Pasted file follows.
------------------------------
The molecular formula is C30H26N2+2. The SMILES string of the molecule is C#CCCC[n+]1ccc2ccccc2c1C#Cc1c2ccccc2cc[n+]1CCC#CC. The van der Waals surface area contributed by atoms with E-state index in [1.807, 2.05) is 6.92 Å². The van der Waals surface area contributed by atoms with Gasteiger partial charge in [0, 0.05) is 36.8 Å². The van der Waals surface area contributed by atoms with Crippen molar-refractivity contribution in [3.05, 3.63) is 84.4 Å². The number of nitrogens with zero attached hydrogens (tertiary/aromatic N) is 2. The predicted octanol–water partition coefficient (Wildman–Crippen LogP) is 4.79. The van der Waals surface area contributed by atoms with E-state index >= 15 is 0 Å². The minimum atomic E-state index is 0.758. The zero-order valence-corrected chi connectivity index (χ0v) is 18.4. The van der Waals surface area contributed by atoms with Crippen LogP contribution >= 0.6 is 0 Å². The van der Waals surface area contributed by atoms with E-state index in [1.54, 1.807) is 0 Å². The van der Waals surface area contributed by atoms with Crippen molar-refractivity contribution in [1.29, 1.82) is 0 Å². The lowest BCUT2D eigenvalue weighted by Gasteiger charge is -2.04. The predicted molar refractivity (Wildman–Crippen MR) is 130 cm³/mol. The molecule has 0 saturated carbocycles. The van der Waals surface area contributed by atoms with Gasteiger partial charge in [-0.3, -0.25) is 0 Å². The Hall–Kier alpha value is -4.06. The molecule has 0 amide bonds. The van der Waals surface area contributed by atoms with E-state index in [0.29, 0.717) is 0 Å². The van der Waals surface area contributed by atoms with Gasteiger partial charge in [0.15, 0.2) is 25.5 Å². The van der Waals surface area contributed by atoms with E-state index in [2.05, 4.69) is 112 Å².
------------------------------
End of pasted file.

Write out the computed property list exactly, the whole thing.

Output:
The molecular formula is C30H26N2+2. The SMILES string of the molecule is C#CCCC[n+]1ccc2ccccc2c1C#Cc1c2ccccc2cc[n+]1CCC#CC. The van der Waals surface area contributed by atoms with E-state index in [1.807, 2.05) is 6.92 Å². The van der Waals surface area contributed by atoms with Gasteiger partial charge in [0, 0.05) is 36.8 Å². The van der Waals surface area contributed by atoms with Crippen molar-refractivity contribution in [3.05, 3.63) is 84.4 Å². The number of nitrogens with zero attached hydrogens (tertiary/aromatic N) is 2. The predicted octanol–water partition coefficient (Wildman–Crippen LogP) is 4.79. The van der Waals surface area contributed by atoms with E-state index >= 15 is 0 Å². The minimum atomic E-state index is 0.758. The zero-order valence-corrected chi connectivity index (χ0v) is 18.4. The van der Waals surface area contributed by atoms with Crippen LogP contribution >= 0.6 is 0 Å². The van der Waals surface area contributed by atoms with E-state index in [1.54, 1.807) is 0 Å². The van der Waals surface area contributed by atoms with Crippen molar-refractivity contribution in [1.29, 1.82) is 0 Å². The lowest BCUT2D eigenvalue weighted by Gasteiger charge is -2.04. The predicted molar refractivity (Wildman–Crippen MR) is 130 cm³/mol. The molecule has 0 saturated carbocycles. The van der Waals surface area contributed by atoms with Gasteiger partial charge in [-0.3, -0.25) is 0 Å². The Hall–Kier alpha value is -4.06. The molecule has 0 amide bonds. The van der Waals surface area contributed by atoms with E-state index in [0.29, 0.717) is 0 Å². The van der Waals surface area contributed by atoms with Gasteiger partial charge in [0.15, 0.2) is 25.5 Å². The van der Waals surface area contributed by atoms with E-state index in [2.05, 4.69) is 112 Å².